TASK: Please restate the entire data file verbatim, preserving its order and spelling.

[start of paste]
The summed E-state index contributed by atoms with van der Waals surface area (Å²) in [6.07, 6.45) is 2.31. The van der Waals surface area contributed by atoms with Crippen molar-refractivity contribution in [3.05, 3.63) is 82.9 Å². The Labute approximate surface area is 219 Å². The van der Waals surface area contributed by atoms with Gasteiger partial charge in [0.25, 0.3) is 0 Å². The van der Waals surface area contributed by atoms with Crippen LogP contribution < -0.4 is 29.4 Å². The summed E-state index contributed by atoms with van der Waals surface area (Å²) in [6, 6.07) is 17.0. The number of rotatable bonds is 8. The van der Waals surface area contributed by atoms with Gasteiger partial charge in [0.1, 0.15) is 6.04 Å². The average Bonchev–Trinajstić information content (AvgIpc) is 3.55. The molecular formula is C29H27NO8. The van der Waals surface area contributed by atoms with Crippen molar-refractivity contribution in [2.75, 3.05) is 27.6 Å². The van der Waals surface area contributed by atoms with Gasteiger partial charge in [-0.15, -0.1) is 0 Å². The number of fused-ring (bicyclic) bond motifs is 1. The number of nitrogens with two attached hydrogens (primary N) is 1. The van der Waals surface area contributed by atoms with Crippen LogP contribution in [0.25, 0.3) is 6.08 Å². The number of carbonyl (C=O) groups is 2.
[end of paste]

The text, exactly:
The summed E-state index contributed by atoms with van der Waals surface area (Å²) in [6.07, 6.45) is 2.31. The van der Waals surface area contributed by atoms with Crippen molar-refractivity contribution in [3.05, 3.63) is 82.9 Å². The Labute approximate surface area is 219 Å². The van der Waals surface area contributed by atoms with Gasteiger partial charge in [0.25, 0.3) is 0 Å². The van der Waals surface area contributed by atoms with Crippen LogP contribution < -0.4 is 29.4 Å². The summed E-state index contributed by atoms with van der Waals surface area (Å²) in [6, 6.07) is 17.0. The number of rotatable bonds is 8. The van der Waals surface area contributed by atoms with Gasteiger partial charge in [0.1, 0.15) is 6.04 Å². The average Bonchev–Trinajstić information content (AvgIpc) is 3.55. The molecular formula is C29H27NO8. The van der Waals surface area contributed by atoms with Crippen molar-refractivity contribution in [2.75, 3.05) is 27.6 Å². The van der Waals surface area contributed by atoms with Gasteiger partial charge in [-0.15, -0.1) is 0 Å². The number of fused-ring (bicyclic) bond motifs is 1. The number of nitrogens with two attached hydrogens (primary N) is 1. The van der Waals surface area contributed by atoms with Crippen LogP contribution in [0.25, 0.3) is 6.08 Å². The number of carbonyl (C=O) groups is 2.